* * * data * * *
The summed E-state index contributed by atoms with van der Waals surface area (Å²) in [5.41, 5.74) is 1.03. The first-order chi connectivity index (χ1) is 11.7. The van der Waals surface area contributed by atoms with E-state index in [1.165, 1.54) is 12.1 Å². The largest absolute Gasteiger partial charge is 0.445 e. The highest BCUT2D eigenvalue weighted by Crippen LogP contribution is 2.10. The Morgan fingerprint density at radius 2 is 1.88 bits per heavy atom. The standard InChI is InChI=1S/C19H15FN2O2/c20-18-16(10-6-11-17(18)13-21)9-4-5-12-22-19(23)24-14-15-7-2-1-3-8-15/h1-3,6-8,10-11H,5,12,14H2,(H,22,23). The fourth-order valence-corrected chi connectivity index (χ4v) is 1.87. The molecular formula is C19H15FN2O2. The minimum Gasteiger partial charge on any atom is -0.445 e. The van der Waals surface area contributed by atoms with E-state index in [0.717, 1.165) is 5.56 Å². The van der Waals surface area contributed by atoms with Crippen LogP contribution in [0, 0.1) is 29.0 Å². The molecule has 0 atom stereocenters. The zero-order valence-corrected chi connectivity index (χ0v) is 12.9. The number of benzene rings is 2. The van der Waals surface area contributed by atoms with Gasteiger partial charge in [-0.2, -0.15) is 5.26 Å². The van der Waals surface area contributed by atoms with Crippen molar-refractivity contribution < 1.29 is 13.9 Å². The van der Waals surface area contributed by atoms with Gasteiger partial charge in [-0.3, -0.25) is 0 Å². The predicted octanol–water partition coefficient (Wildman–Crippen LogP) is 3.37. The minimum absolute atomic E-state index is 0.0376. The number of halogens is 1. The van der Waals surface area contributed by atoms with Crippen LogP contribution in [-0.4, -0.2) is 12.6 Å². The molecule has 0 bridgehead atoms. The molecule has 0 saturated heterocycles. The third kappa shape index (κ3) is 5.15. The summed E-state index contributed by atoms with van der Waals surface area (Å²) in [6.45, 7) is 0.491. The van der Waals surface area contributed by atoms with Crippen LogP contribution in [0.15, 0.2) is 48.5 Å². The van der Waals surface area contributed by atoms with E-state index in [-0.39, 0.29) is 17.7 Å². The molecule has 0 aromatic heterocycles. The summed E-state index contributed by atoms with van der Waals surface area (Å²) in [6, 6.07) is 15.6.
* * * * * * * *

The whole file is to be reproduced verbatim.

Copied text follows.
The summed E-state index contributed by atoms with van der Waals surface area (Å²) in [5.41, 5.74) is 1.03. The first-order chi connectivity index (χ1) is 11.7. The van der Waals surface area contributed by atoms with E-state index in [1.165, 1.54) is 12.1 Å². The largest absolute Gasteiger partial charge is 0.445 e. The highest BCUT2D eigenvalue weighted by Crippen LogP contribution is 2.10. The Morgan fingerprint density at radius 2 is 1.88 bits per heavy atom. The standard InChI is InChI=1S/C19H15FN2O2/c20-18-16(10-6-11-17(18)13-21)9-4-5-12-22-19(23)24-14-15-7-2-1-3-8-15/h1-3,6-8,10-11H,5,12,14H2,(H,22,23). The fourth-order valence-corrected chi connectivity index (χ4v) is 1.87. The molecular formula is C19H15FN2O2. The minimum Gasteiger partial charge on any atom is -0.445 e. The van der Waals surface area contributed by atoms with E-state index in [0.717, 1.165) is 5.56 Å². The van der Waals surface area contributed by atoms with Crippen LogP contribution in [0, 0.1) is 29.0 Å². The molecule has 0 atom stereocenters. The zero-order valence-corrected chi connectivity index (χ0v) is 12.9. The number of benzene rings is 2. The van der Waals surface area contributed by atoms with Gasteiger partial charge in [-0.2, -0.15) is 5.26 Å². The van der Waals surface area contributed by atoms with Crippen molar-refractivity contribution < 1.29 is 13.9 Å². The van der Waals surface area contributed by atoms with Gasteiger partial charge in [-0.3, -0.25) is 0 Å². The predicted octanol–water partition coefficient (Wildman–Crippen LogP) is 3.37. The minimum absolute atomic E-state index is 0.0376. The number of halogens is 1. The van der Waals surface area contributed by atoms with Crippen LogP contribution in [-0.4, -0.2) is 12.6 Å². The molecule has 0 bridgehead atoms. The molecule has 0 saturated heterocycles. The third kappa shape index (κ3) is 5.15. The summed E-state index contributed by atoms with van der Waals surface area (Å²) in [6.45, 7) is 0.491. The van der Waals surface area contributed by atoms with Crippen LogP contribution in [0.15, 0.2) is 48.5 Å². The van der Waals surface area contributed by atoms with E-state index in [-0.39, 0.29) is 17.7 Å². The molecule has 0 aromatic heterocycles. The summed E-state index contributed by atoms with van der Waals surface area (Å²) in [6, 6.07) is 15.6.